Purple eggplant, green beans and red chili peppers in a market stall.

A BALANCED DIET, A BETTER LIFE

Take charge of your health by maintaining a balanced diet.

No single food provides all the nutrients needed for good health, so it’s important to eat a variety of foods for different vitamins and nutrients. 

WHAT’S ON YOUR PLATE?
FRUITS AND VEGETABLES: Fill half your plate with fruits and vegetables that are rich in fiber, vitamins and minerals. To maximize your nutrient intake, eat a variety of fruits and vegetables every day.

WHOLE GRAINS: Fill a quarter of your plate with whole grains, such as brown rice, whole meal bread and rolled oats. These foods are high in fiber, vitamins B and E, iron, zinc and magnesium, and can help reduce the risk of heart disease and diabetes. Plus, whole grains are filling, so they can help you manage your weight.

MEAT AND OTHERS: To help build and repair tissues in the body, fill a quarter of your plate with protein-rich foods, including lean meats like chicken, fish, beans, lentils, tofu and nuts. And be sure to consume calcium-rich foods every day, such as milk, yogurt, cheese, tofu and sardines. Choose low-fat or non-fat dairy products to help maintain a healthy weight. If you’re lactose intolerant, try calcium-fortified soymilk.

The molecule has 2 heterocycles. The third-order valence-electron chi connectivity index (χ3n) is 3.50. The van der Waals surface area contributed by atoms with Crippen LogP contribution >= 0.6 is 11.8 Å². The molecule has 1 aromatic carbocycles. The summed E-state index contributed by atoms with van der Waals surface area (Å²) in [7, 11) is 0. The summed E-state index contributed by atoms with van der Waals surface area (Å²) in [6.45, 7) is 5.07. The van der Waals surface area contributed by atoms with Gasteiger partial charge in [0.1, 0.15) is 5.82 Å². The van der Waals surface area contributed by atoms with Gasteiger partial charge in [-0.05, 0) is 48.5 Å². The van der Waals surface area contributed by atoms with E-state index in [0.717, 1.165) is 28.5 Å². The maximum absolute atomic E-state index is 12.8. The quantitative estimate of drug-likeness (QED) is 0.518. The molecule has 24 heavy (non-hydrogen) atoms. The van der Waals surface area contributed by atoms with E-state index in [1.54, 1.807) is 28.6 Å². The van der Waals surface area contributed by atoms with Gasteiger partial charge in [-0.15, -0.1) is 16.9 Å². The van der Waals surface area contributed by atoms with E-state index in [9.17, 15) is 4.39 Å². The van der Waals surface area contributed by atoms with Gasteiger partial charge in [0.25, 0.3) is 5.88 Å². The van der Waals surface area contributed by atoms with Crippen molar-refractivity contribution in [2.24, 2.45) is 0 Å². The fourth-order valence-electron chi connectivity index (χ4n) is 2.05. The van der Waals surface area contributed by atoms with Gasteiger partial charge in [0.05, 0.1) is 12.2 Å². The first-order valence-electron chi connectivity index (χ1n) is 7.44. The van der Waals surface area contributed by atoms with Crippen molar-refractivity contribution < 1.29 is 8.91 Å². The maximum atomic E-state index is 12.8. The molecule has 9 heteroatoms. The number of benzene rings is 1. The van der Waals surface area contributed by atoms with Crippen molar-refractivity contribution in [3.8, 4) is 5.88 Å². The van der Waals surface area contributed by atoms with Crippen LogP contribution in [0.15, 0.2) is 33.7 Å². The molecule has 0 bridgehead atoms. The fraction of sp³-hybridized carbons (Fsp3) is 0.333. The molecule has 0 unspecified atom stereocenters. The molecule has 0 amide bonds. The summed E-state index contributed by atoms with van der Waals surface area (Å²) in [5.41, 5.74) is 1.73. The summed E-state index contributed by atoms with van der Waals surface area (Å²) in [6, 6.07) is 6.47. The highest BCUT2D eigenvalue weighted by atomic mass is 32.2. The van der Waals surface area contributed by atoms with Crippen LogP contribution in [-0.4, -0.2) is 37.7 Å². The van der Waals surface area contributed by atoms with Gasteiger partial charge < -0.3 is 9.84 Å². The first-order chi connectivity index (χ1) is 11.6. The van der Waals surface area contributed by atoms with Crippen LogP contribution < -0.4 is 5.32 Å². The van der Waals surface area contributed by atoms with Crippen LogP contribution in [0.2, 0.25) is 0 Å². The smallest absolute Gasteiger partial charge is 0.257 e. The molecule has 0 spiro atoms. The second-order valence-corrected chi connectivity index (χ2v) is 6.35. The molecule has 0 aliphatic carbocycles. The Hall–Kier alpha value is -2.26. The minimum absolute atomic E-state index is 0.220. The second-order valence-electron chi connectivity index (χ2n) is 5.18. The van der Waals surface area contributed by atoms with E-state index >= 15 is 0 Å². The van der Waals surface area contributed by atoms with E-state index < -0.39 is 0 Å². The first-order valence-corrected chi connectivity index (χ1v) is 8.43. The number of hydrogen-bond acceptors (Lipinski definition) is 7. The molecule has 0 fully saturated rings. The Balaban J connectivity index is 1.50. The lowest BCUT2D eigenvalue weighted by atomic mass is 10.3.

The Balancing Game
The key to balance is making informed decisions. Choosing healthy foods for each meal isn’t always easy, so it’s important to balance your meals. For example, if you have a high-fat lunch with lots of meat, go for a dinner that is lower in fat and contains generous amounts of vegetables. Another key to the balancing act is choosing nutritionally dense foods that give you the most essential nutrients that your body needs for the fewest number of calories.

These include foods like:

  • Lean meat, skinless poultry and tofu
  • Fruits like strawberries, papaya, mango and watermelon
  • Vegetables like spinach and carrots
  • Whole grain bread and brown rice
  • Low-fat milk

Don’t Forget to Fuel Up
Try to eat three main meals or several small meals throughout the day. Giving your body nutrients in this way helps regulate blood sugar levels better through the day. Plus, when you fuel your body regularly, you will have peak energy levels and no mid-day fatigue. Drinking 8-10 glasses of water per day will keep you hydrated and full.

Source: Reprinted from "Mind Your Body", The Straits Times, August 20, 2009.

Information provided is for general background purposes and is not intended as a substitute for medical diagnosis or treatment by a trained professional. You should always consult your physician about any healthcare questions you may have, especially before trying a new medication, diet, fitness program, or approach to healthcare issues.
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